In the early 1970s, in an attempt to save the amusements, the city rezoned the area to forbid residential development, which it said threatened to chase the rides, games, and shows out of town. Now the developer is arguing that the profit from the residential development is the way to fund the area's regeneration.

A spokesman for Thor Equities, Lee Silberstein, said, "The problem with amusements is that they don't make money. There is a reason why people stopped building them. They are too expensive and too seasonal. That is part of the reason why we want to do residential."

Currently, Coney Island attracts visitors for about five months a year, from April to mid-September. To be profitable, the amusements would need to operate year-round. The developer hopes the apartments and hotels will enliven the area and make it safer with a permanent human presence.

The city is working on rezoning and design recommendations. Following additional public outreach, it hopes to put a plan through the land use review process next year. The developer is planning to prepare the 10-acre site for construction and they hope to open in 2010 or 2011. Some of the amusement operators in the Thor development footprint were forced to close up shop this year, and others will stay open for one more summer season.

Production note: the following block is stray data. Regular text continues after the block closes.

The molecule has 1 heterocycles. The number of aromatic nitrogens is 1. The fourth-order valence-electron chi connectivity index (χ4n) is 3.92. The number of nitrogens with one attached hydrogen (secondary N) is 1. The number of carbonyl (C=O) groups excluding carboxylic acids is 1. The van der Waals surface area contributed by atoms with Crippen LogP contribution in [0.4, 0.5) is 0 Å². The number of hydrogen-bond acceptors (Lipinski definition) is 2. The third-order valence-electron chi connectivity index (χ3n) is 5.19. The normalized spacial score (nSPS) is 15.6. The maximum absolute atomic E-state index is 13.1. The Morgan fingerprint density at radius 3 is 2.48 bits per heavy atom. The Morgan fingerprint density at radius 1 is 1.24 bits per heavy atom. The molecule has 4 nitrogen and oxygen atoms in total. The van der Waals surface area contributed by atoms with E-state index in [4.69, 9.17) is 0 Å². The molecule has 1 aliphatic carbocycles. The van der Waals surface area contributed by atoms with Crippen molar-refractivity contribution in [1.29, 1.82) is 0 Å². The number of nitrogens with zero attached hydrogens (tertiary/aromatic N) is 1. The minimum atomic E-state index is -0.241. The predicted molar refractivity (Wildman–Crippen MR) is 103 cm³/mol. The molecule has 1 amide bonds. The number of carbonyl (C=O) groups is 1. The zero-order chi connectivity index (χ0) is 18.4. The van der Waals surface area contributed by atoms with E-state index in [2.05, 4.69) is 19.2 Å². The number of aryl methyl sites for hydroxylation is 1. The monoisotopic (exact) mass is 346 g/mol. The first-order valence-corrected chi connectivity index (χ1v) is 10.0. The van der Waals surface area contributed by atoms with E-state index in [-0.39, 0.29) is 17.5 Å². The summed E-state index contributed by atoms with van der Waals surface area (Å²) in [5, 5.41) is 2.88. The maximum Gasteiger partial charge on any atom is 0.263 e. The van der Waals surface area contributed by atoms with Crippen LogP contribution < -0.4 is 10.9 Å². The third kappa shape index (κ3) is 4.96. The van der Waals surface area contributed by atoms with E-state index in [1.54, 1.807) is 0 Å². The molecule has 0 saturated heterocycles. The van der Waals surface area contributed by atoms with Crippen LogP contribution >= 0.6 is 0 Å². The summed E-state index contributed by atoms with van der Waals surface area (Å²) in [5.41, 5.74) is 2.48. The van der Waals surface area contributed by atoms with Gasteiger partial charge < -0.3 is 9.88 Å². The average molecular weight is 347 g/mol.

Mr. Zigun, who also sits on the board of the city's Coney Island Development Corporation, said hotels would be a welcome addition, but said he is dead set against condominiums in the heart of the amusement district. He said he's not looking for a fight, but "a polite, intelligent discussion."

Mr. Zigun, who has tattoos poking out from under his jacket sleeves, said Coney Island is best preserved for "those with money who want to get drunk, stay out late," tendencies, he said, that only a non-resident would have.

"Put the loud places here, the things that don't belong in other neighborhoods," Mr. Zigun said.

While some critics have said Thor's designs are too glitzy, Mr. Zigun envisions something like Las Vegas, Miami Beach, Orlando, Fla., and Atlantic City, N.J., jazzy, modern, and fantastical, as opposed to a "suburban glass façade," or an area dominated by mall-like retail stores. Thor changed earlier plans for a mall after residents and city officials complained.

The project architect, Stanton Eckstut, said the design would not be a replica of old-fashioned Coney Island style.

"We don't want to do something based on a frozen moment in time," he said. "We want to make it feel like part of the evolution of Coney's past, but we are not doing a historic reproduction."


Mr. Eckstut helped create plans for Battery Park City and Brooklyn's Metrotech.

Mr. Zigun said any specific plans for Thor's site are likely to change over the next year, as the rezoning evolves and the developer negotiates with the community about preserving certain landmarks, and the height and makeup of the new buildings.

"I'm not one of the people who says no-go on Vegas. You can build Brooklyn's Times Square at the beach," he said. "Before you know it, you will be able to have a Starbucks latte at the beach, and hopefully a giant roller coaster you can throw up on."